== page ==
Field Guide: It's not the goldenrod

Sep 17, 2020

Bee on goldenrod.
Credit Cheryl Bartz

Cheryl Gross says a common misconception is “beautiful yellow goldenrod flowers” are the cause seasonal allergies. 

“They’re not,” says the president of Plant it Wild.


Gross says the real culprit is ragweed.  


It blooms at the same time as goldenrod, but isn’t very noticeable. It’s dull green with tiny dull green flowers.  


Ragweed doesn’t need to be flashy because it doesn’t need to attract insects. 


“It’s wind pollinated,” Gross explains. ”So when it ripens and lets its pollen out, the pollen floats through the air and gets into our eyes and our noses and our mouths.”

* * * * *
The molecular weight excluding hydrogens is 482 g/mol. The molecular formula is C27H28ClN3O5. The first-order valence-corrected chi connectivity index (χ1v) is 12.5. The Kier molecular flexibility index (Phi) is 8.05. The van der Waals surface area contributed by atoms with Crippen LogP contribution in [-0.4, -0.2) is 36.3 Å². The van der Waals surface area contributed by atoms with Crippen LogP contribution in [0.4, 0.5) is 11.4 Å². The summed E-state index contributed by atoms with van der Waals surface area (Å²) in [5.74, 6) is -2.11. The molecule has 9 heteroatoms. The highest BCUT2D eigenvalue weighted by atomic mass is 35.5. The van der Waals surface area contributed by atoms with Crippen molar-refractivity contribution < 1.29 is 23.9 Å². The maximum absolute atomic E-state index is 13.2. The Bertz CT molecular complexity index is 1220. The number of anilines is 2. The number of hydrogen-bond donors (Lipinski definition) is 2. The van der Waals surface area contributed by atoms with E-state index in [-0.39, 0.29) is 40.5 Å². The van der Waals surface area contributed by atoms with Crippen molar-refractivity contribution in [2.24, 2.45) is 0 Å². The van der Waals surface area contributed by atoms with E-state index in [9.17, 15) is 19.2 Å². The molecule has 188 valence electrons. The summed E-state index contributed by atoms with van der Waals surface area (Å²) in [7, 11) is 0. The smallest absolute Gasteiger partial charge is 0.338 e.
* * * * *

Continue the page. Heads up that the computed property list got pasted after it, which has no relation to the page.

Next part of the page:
Goldenrod, on the other hand, is bright yellow because it needs insects for pollination. Its pollen is heavy and sticky and generally stays in the flower.  

Bees, butterflies and beetles have to visit the plant to get pollen and nectar.


Goldenrod is important because it’s one of the few flowers blooming right now. It provides food for monarch butterflies and other insects getting ready for winter.


“We desperately need goldenrod,” says Gross. "It is so fun to see the bright emergence as the leaves on our trees begin to wilt, everything begins to say, you know, it’s fall. And then we have this bright, glowing goldenrod.”